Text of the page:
Latest Google Pixel Watch 2 evidence raises design questions – Android Police

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We also learn what could be Google’s internal codenames for the hardware
Google's first-gen Pixel Watch definitely has room for improvement, but it still ranks highly in our list of the best Android smartwatches. Since the wearable's launch, Google has been working to enhance the experience by adding new features through software updates. Most recently, the June 2023 Feature Drop finally enabled SpO2 measurements for blood oxygen analysis. Rumors have suggested the Pixel Watch 2 could deliver some decent hardware upgrades, but what about its design? If you were hoping for some major changes there, the latest Pixel Watch 2 evidence to surface may prove to be just a bit of a disappointment.
Looking at the newly released 14.24 beta of the Google app for Android, 9to5Google found several references that seem to be for the Pixel Watch 2. Some new code names appear, suggesting the Pixel Watch 2 is being developed internally as "Eos" and "Aurora" — which may represent the Wi-Fi and cellular-connected versions of the hardware.
Those names are also tied to some animations and graphical resources in the app, related to setting up Google Assistant and Voice Match. What's interesting here is that these seem assets to be the same as those used with the original Pixel Watch, suggesting that Google's second smartwatch might not differ from the first model in the design department in a big way.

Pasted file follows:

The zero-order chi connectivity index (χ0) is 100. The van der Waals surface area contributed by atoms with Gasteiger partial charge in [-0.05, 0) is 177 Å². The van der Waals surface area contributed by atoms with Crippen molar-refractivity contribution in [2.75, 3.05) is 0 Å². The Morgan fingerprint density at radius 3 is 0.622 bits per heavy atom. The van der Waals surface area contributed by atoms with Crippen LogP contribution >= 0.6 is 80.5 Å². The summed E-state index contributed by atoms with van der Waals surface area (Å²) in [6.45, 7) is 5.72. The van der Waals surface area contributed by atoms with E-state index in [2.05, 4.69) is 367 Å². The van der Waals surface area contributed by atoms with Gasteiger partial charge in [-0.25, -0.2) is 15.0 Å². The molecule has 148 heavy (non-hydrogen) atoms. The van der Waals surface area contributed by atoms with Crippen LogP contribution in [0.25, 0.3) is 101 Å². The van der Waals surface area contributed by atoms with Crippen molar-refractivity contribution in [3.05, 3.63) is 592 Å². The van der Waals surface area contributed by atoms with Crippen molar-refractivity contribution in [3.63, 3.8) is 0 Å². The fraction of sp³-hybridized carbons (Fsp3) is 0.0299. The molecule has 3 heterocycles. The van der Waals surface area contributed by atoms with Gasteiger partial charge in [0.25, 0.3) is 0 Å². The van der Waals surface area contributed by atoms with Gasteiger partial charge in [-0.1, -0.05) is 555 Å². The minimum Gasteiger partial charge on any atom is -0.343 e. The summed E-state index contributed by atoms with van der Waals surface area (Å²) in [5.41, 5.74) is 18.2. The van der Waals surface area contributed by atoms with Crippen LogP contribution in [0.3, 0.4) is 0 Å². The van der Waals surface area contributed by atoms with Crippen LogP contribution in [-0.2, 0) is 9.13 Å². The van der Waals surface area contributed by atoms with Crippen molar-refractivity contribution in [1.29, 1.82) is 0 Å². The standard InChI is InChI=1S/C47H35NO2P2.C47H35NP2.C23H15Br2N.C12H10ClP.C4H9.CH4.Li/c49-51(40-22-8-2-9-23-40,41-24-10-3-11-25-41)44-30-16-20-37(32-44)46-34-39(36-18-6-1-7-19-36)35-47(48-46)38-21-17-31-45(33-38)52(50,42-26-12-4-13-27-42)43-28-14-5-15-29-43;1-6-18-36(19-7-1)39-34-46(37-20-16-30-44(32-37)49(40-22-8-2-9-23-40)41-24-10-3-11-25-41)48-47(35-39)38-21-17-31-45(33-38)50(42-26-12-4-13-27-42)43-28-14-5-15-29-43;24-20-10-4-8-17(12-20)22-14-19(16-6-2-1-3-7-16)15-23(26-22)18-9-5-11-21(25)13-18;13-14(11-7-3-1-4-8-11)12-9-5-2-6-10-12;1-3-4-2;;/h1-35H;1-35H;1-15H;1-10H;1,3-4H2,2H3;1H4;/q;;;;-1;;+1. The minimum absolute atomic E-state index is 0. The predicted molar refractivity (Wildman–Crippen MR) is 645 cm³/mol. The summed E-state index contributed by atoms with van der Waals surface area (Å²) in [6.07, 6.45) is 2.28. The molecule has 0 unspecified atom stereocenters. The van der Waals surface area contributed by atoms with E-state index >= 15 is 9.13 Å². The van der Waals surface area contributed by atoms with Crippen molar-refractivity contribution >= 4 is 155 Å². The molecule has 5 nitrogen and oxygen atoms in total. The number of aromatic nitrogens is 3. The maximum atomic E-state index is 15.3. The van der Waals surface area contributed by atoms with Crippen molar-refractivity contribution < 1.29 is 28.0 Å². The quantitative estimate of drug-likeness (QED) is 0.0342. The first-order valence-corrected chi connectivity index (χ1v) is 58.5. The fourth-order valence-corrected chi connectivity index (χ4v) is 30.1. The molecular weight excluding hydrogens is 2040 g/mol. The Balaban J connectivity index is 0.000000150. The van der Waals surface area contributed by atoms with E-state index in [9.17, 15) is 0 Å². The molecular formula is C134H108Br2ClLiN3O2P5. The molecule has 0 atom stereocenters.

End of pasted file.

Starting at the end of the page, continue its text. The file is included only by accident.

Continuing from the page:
At least, that's one interpretation, and 9to5Google concedes that this media could easily just be placeholders. Alternatively, this may suggest that Google largely intends to stick with the same design, and changes, if any, could be minor. That actually might not be bad, especially since the Pixel Watch is among the most premium-looking Android watches.
Compared to Samsung's Galaxy Watch lineup and the TicWatch series, the Pixel Watch is a lot more compact, making it look slightly out of place on larger wrists. That at least leaves Google room if it were interested in increasing the body size, and maybe even finding room to fit a bigger battery. Coupled with the rumored presence of a Snapdragon W5+ Gen 1 chip, and the efficiency benefits that would spell, we might even see endurance stretch out into a couple days between charges. For now, though, this is mostly wishful thinking.
Rajesh started following the latest happenings in the world of Android around the release of the Nexus One and Samsung Galaxy S. After flashing custom ROMs and kernels on his beloved Galaxy S, he started writing about Android for a living. He uses the latest flagship Samsung phone as his daily driver, although he’s a Pixel fanboy at heart. And yes, he carries an iPhone as a secondary device. Rajesh has been writing for Android Police since 2021, covering news, how-tos, and features. Based in India, he has previously written for AndroidBeat, Times of India, iPhoneHacks, MySmartPrice, and other tech blogs. He also writes for AP’s sister site MakeUseOf. When not working, you will find him mindlessly scrolling through Twitter, watching a movie, or going on long road trips. You can reach out to him on Twitter or drop a mail at


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